Billy Erby: Longtime GM employee, proud grandfather
One of Billy Erby's favorite pastimes was being with his grandchildren. When the Southfield resident found out he was going to be a first-time great-grandfather, he was ecstatic.
"He just took great pride in being a grandfather," said Mr. Erby's daughter, Audra Erby-Leake, executive assistant to the editorial page editor of The Detroit News. "He was always there for the kids at the sporting events ... the soccer field (and) in the stands taking pictures. He was at the school concerts.
"He was definitely a big hit with the kids. He enjoyed being a grandfather. He didn't make it to see Jace (whose birth is expected in December) but he knew about him (and) was very excited to be a great-grandfather."
Mr. Erby, a U.S. military veteran and longtime General Motors employee, died Oct. 8 in his Southfield home of natural causes. He was 75.
Mr. Erby grew up in Detroit and attended Detroit Public Schools. After graduation from Northeastern High School, Mr. Erby was drafted into the U.S. Army in 1964, serving until 1966.
Equipped with the skills he acquired as a materials scheduler in the military, Mr. Erby obtained that same position with General Motors, where he was employed until he retired after a 35-year career with the automaker.
An avid roller skater since his youth, Mr. Erby enjoyed skating with family and friends.
"He could do all the moves," Erby-Leake said. "He could do all the tricks. Cha-chaing on the skates. He had me out there on the skates. We would go skating like three times a week at the different skating rinks. We were out there skating as a family."
Keith Erby said he also became a roller skater because of his dad.
"He was enamored of my skating and the things I could do," Keith Erby said. "He took my friends from the neighborhood and introduced them to roller skating."
Mr. Erby's other hobbies included watching sports. He was an avid Detroit Pistons fan. Son Keith said "he followed the Pistons from Cobo Hall to Pontiac Silverdome to The Palace of Auburn Hills to their current home at Little Caesars Arena."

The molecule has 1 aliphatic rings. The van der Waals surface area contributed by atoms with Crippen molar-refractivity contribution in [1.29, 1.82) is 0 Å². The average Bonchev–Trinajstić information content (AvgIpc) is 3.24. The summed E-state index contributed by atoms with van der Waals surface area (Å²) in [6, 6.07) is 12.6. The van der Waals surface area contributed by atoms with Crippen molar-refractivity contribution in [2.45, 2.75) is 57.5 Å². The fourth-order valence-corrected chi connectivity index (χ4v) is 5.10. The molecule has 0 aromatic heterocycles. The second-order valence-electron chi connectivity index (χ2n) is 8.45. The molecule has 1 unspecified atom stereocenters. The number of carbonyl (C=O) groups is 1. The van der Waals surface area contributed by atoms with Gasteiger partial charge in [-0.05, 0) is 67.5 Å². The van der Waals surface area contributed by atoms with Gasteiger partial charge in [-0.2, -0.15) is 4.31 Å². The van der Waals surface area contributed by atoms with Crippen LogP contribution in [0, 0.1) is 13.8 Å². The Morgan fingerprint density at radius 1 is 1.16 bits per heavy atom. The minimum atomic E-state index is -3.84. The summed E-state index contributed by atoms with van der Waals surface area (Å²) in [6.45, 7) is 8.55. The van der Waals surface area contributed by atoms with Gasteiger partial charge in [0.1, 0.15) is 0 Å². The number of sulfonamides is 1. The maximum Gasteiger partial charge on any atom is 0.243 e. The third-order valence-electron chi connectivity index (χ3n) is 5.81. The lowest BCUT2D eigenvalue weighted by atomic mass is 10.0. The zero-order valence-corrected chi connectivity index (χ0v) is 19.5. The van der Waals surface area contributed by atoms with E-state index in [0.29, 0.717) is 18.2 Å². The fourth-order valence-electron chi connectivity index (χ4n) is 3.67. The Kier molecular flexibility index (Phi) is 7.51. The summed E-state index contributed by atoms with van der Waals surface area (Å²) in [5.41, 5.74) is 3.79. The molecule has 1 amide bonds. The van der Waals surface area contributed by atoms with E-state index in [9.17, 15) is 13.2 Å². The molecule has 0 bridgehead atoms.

A regular basketball player himself, he joined friends to play at local gyms like the Northwest Activities Center.
Travis Erby said his older brother was a family man who loved spending time with his loved ones.
"For 74 years, this is the kind of brother I know loved me and knew how much I loved him. We never had any arguments," said Travis Erby. "When we would get together, we would spend (time) holding each other up laughing and joking. He will always be ... in our hearts."
Keith Erby said, "My dad LOVED his family and he was wonderful with his grandchildren and even thanked my wife for them."
Survivors are Mr. Erby's daughter, Audra Erby-Leake, his son, Keith; a son-in-law, Terrien Leake; a daughter-in-law, Amy; grandchildren Austin Leake, Madison Leake, Morgan Leake, Terrien (Myles) Leake II, Cooper Erby, EllaRose Erby and upcoming great-grandchild Jace Leake; and two brothers Travis Erby and Julius Hulbert. He also is survived by Patricia Erby, with whom he shared a 25-year-marriage, and nieces, nephews, cousins and friends.
Arrangements were handled by Kemp Funeral home in Southfield. Due to COVID-19, the services for Mr. Erby will be private and for family only.